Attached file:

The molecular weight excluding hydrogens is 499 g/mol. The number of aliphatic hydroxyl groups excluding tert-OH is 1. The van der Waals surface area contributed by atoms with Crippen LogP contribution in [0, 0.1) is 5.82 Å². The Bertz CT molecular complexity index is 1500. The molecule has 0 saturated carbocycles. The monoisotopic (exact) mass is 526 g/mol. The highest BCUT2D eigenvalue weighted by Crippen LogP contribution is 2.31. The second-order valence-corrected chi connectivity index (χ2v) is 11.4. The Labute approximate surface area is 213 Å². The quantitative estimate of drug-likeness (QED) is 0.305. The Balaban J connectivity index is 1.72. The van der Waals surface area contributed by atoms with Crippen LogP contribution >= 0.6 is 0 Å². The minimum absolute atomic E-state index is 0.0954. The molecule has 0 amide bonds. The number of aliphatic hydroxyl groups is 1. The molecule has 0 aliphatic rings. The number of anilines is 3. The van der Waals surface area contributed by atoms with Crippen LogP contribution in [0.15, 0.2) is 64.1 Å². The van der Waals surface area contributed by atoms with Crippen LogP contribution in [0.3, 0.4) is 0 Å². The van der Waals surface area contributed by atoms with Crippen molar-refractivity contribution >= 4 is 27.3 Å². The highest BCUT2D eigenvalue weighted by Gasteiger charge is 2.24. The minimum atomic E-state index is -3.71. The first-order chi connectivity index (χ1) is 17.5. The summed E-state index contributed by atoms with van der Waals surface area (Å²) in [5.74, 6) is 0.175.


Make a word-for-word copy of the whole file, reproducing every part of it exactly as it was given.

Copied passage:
The molecular weight excluding hydrogens is 499 g/mol. The number of aliphatic hydroxyl groups excluding tert-OH is 1. The van der Waals surface area contributed by atoms with Crippen LogP contribution in [0, 0.1) is 5.82 Å². The Bertz CT molecular complexity index is 1500. The molecule has 0 saturated carbocycles. The monoisotopic (exact) mass is 526 g/mol. The highest BCUT2D eigenvalue weighted by Crippen LogP contribution is 2.31. The second-order valence-corrected chi connectivity index (χ2v) is 11.4. The Labute approximate surface area is 213 Å². The quantitative estimate of drug-likeness (QED) is 0.305. The Balaban J connectivity index is 1.72. The van der Waals surface area contributed by atoms with Crippen LogP contribution >= 0.6 is 0 Å². The minimum absolute atomic E-state index is 0.0954. The molecule has 0 amide bonds. The number of aliphatic hydroxyl groups is 1. The molecule has 0 aliphatic rings. The number of anilines is 3. The van der Waals surface area contributed by atoms with Crippen LogP contribution in [0.15, 0.2) is 64.1 Å². The van der Waals surface area contributed by atoms with Crippen LogP contribution in [0.3, 0.4) is 0 Å². The van der Waals surface area contributed by atoms with Crippen molar-refractivity contribution >= 4 is 27.3 Å². The highest BCUT2D eigenvalue weighted by Gasteiger charge is 2.24. The minimum atomic E-state index is -3.71. The first-order chi connectivity index (χ1) is 17.5. The summed E-state index contributed by atoms with van der Waals surface area (Å²) in [5.74, 6) is 0.175.